9 Reasons Your Puppy’s Breathing May Be Fast
If your puppy’s breathing rate is higher than 30 breaths per minute, it doesn’t necessarily mean something is wrong. Here are 5 most common reasons a puppy’s breathing may be fast:
1 – REM Sleep
Just like humans, puppies go through different stages during their sleeping cycles, but they go through each of their stages faster than we do. Your puppy likely goes through 20 sleep cycles per night, while humans only go through 4 or 5 cycles.
The second phase of your puppy’s sleep cycle is the REM, or Rapid Eye Movement, phase. In REM sleep, your dog is in a deep sleep, and their breathing may become more rapid. During this phase, your puppy may also twitch or make quiet noises, likely because they’re dreaming. And whilst puppy breathing fast while sleeping, it’s pretty normal.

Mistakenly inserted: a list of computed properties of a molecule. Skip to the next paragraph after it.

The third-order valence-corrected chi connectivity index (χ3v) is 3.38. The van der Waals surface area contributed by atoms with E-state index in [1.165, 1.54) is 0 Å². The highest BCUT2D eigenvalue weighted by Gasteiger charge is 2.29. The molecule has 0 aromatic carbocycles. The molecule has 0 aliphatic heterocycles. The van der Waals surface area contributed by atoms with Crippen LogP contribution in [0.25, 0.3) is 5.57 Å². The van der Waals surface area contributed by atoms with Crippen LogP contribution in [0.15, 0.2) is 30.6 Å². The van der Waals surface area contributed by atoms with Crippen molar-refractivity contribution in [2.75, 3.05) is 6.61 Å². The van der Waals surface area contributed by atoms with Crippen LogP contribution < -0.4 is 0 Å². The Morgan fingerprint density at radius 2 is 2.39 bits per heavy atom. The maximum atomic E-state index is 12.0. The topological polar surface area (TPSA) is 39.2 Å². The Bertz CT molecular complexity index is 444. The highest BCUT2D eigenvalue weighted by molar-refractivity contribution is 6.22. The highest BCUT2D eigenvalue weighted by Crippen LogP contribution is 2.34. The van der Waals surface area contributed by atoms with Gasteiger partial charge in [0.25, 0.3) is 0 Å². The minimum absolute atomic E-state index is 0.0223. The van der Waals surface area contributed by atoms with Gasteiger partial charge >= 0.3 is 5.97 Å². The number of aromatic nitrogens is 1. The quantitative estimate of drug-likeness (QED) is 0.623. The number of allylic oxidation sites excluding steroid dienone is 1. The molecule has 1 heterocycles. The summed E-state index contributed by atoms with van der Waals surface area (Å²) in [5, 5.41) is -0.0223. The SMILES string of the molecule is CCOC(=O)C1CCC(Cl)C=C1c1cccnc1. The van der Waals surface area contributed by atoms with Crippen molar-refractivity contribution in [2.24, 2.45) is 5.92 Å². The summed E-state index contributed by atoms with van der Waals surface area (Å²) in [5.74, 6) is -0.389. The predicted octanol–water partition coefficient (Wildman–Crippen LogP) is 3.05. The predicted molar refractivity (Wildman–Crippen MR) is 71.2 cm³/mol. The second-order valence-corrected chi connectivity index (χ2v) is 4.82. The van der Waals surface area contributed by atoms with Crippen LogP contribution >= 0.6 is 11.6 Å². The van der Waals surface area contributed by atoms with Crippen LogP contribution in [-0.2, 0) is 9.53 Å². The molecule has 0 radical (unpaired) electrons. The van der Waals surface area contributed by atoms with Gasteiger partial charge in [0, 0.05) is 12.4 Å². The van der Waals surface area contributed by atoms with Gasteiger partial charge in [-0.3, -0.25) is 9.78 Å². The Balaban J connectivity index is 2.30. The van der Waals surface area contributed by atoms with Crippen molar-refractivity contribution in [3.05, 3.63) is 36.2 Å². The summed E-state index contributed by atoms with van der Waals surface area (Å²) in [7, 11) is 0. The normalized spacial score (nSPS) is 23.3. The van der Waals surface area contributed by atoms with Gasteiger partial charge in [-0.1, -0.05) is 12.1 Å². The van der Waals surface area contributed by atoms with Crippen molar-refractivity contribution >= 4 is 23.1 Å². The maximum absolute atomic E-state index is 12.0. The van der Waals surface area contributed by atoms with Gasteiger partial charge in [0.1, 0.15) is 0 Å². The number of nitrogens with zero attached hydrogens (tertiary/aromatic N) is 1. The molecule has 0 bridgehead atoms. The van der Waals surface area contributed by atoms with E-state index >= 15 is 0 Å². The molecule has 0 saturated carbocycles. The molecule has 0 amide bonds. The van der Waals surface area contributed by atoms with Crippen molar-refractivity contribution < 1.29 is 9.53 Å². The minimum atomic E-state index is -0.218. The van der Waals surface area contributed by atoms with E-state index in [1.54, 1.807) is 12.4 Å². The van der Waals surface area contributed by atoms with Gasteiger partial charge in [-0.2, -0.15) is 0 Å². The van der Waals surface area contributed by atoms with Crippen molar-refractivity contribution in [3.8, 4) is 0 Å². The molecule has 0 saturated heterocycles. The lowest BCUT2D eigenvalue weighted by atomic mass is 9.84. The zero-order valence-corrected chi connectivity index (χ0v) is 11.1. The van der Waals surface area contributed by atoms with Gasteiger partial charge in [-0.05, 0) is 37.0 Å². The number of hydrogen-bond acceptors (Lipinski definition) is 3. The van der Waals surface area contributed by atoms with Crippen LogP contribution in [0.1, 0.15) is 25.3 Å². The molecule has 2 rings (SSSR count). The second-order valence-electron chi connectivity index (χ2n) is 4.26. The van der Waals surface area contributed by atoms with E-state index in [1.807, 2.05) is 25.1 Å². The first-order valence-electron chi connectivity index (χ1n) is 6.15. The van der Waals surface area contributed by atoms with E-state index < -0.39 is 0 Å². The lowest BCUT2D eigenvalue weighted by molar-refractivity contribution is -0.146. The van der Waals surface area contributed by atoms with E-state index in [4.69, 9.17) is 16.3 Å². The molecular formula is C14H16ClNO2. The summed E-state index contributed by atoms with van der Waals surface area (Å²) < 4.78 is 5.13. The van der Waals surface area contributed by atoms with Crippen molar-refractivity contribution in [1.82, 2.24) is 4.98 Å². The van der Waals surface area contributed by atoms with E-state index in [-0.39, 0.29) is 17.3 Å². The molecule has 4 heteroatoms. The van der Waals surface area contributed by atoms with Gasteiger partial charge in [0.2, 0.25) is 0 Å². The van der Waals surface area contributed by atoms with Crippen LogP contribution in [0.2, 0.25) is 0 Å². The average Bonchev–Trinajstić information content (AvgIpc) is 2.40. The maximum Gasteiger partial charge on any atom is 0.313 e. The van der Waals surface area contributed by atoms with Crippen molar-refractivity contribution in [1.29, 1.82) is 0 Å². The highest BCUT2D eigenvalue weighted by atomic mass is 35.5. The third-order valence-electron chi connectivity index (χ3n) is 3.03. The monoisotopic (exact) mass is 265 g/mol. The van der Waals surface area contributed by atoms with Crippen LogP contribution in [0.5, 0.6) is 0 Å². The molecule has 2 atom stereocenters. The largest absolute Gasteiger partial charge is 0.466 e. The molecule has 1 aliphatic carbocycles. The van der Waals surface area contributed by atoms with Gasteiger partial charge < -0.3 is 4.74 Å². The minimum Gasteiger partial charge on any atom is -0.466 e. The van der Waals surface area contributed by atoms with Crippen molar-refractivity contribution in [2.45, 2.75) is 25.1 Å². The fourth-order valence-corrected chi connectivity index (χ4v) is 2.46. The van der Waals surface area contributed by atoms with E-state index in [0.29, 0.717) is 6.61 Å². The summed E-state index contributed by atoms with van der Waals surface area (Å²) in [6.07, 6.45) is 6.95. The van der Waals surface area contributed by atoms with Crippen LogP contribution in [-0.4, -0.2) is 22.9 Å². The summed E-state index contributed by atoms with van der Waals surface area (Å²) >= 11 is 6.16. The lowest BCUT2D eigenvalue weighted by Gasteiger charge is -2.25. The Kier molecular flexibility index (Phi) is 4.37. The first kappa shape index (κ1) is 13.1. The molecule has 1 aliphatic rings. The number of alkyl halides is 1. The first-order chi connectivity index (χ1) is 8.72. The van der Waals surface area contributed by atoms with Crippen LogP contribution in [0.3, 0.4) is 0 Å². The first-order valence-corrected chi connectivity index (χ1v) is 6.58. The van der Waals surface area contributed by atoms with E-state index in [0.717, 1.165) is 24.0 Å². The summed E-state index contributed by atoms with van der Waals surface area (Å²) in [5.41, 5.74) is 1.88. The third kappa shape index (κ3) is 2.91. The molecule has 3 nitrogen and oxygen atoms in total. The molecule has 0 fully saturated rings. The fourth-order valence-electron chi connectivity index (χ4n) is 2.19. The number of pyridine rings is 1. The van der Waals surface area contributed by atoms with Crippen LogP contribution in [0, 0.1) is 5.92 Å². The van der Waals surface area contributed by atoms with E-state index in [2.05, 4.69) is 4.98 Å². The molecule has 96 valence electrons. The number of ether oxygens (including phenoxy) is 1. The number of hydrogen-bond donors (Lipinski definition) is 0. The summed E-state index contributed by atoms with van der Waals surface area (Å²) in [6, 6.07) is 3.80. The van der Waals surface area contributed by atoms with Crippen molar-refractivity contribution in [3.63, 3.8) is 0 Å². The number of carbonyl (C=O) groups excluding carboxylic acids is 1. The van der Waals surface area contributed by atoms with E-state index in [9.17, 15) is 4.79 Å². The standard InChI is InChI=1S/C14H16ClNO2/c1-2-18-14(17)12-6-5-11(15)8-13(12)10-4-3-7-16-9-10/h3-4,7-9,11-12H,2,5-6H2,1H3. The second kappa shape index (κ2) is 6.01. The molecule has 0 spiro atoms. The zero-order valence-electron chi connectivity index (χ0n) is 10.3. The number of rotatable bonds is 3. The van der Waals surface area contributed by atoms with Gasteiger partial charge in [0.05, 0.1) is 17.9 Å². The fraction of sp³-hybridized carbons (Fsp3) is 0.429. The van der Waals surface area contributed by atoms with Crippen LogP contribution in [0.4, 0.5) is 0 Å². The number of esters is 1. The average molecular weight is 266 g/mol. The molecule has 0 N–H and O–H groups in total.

While checking your puppy’s breathing rate while they’re asleep can give you the most accurate number, you have to check it at the right time. Checking during REM sleep will show your puppy’s breathing rate as much higher.
Remember, your puppy needs a lot of sleep, so this is a good thing.
2 – Exercise
When it comes to puppies, they tend to be big balls of energy that love to run around and play. If your puppy has come back inside after exercising, you’ll likely notice that they’re breathing rapidly or panting.
Rapid breathing is one method that dogs use to cool their body temperature, and it’s completely normal for your puppy’s respiratory rate to increase after physical activity.
Humans sweat all over their bodies as a method of regulating their body temperatures, but dogs only sweat through their paw pads and noses, making it harder for them to cool down, especially if they’ve been exercising in warm weather.
When your dog’s breathing increases after exercise, it’s because their lungs are trying to inhale cooler air and exhale the warm air in their bodies to regulate their body temperature. In most cases, this is completely normal and nothing to worry about.